Administering WTO Agreements

There are about 60 agreements and understandings, protocols, decisions in the WTO most of which are the results of the 1986–94 Uruguay Round negotiations. The WTO Agreements are equally binding and enforceable between all WTO Members. 


As it can be seen from the picture below, there is one agreement establishing the WTO and other agreements are attached to it. The substantive WTO Agreements cover 3 major areas: trade in goods, trade in services and trade-related intellectual property rights. 




Main agreements for these 3 areas are the General Agreement in Tariffs and Trade 1994 ("GATT 1994"), General Agreement in Trade and Services ("GATS") and Trade Related Intellectual Property Rights ("TRIPS"). The GATT 1994 and GATS are accompanied by members’ specific commitments written into their schedules. The dispute settlement mechanism is common for all areas and is governed by an Understanding. There is also an agreement on the Trade Policy Review Mechanism annexed to the umbrella WTO agreement.


There are some 12 agreements on trade in goods including the Agreements on Agriculture, Sanitary and Phytosanitary Measures, Customs Valuation, Anti-dumping and others.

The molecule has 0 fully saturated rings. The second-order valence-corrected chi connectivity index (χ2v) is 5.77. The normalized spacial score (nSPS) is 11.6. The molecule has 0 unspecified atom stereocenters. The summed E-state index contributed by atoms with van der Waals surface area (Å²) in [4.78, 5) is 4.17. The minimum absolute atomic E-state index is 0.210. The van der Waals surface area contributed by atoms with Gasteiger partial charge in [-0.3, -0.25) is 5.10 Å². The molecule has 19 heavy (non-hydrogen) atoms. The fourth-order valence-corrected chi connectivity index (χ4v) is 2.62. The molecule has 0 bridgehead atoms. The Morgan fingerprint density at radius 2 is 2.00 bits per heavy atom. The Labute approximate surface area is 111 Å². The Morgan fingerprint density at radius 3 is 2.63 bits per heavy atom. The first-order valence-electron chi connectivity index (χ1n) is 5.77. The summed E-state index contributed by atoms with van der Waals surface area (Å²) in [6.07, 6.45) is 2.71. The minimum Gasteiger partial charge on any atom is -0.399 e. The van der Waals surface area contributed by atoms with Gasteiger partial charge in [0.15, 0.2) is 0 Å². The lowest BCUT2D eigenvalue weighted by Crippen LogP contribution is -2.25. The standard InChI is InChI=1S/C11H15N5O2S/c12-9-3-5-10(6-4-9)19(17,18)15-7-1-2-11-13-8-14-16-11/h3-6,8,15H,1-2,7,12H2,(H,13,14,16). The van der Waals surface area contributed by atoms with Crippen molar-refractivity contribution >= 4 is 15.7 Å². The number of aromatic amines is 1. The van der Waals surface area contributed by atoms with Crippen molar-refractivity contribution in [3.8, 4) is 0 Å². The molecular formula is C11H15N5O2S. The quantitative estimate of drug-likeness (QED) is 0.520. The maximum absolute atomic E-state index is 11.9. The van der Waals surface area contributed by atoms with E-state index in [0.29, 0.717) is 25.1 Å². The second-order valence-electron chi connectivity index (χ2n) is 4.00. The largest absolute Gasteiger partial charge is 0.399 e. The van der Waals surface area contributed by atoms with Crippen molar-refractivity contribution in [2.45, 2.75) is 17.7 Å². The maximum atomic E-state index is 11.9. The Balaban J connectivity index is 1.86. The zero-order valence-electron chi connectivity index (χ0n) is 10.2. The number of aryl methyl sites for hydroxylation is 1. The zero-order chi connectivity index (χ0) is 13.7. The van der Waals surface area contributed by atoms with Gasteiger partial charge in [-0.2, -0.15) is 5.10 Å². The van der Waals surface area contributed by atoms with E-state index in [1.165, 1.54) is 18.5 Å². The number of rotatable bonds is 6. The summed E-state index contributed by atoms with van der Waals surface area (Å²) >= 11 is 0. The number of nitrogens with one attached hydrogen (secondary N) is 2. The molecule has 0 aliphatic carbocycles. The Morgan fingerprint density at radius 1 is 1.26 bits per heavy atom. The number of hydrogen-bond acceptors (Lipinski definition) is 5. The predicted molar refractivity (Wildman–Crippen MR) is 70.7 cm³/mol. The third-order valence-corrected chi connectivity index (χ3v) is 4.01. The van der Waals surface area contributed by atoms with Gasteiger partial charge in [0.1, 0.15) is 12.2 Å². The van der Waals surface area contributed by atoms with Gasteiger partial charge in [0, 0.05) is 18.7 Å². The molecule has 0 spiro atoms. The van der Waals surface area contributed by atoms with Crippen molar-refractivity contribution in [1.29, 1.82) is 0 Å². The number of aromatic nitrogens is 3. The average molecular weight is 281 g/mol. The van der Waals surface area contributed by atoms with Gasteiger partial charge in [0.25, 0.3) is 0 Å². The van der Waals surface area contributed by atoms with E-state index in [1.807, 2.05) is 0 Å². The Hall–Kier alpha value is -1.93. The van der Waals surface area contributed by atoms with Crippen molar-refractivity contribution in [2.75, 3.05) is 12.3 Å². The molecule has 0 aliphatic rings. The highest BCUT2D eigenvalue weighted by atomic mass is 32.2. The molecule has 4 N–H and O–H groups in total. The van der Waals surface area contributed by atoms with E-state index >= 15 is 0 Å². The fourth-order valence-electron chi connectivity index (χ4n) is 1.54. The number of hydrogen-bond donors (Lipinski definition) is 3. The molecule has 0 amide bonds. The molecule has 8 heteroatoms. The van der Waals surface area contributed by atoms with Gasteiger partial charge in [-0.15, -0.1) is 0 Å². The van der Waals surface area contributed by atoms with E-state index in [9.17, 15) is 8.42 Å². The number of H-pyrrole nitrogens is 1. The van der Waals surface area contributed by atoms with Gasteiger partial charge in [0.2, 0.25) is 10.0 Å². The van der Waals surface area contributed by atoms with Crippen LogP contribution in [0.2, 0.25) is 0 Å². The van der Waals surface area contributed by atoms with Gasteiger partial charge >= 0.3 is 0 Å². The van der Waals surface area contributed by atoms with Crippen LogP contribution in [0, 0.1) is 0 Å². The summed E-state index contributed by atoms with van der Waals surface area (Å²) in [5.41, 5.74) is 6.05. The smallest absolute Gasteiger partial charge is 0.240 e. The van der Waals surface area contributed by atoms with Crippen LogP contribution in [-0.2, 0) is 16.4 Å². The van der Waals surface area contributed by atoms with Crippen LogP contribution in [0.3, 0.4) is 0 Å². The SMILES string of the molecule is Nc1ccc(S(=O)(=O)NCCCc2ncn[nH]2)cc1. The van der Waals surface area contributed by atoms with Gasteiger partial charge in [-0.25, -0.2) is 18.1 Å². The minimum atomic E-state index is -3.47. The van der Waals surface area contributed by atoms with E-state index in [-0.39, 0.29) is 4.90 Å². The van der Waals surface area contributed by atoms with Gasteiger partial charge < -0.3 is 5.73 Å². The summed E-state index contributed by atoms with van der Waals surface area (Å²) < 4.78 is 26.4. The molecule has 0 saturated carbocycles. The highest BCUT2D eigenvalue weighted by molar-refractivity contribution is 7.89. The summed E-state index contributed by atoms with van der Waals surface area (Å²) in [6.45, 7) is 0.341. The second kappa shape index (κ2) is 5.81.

These agreements can be classified as multilateral and plurilateral agreements for their coverage of the Membership. Multilateral agreements are binding on all members. Most WTO agreements are of multilateral character. There are a number of Plurilateral WTO agreements which apply only to members who negotiated or voluntarily acceded to them. These agreements are the Agreement on Trade in Civil Aircraft, the Agreement on Government Procurement and Information Technology Agreement ("ITA"). The Civil Aircraft Agreement has 32 signatories, while the Government Procurement Agreement has 19 members and ITA covers 82 parties. There were two additional plurilateral agreements, but are not in force anymore.


The WTO Agreements were concluded with a view to their implementation, of course. WTO has special bodies –committees, councils and working parties – to review implementation and ensure that Members are implementing and complying with the provisions of those WTO agreements. These councils, committees and working parties are open to all WTO members.


For example, the WTO Committee on Sanitary and Phytosanitary Measures (the ‘SPS Committee’) facilitates consultations or negotiations among members on specific SPS matters, encourages the use of international standards, guidelines or recommendations and coordinates with the international standard-setting bodies to this end to achieve the full implementation of the Agreement by members.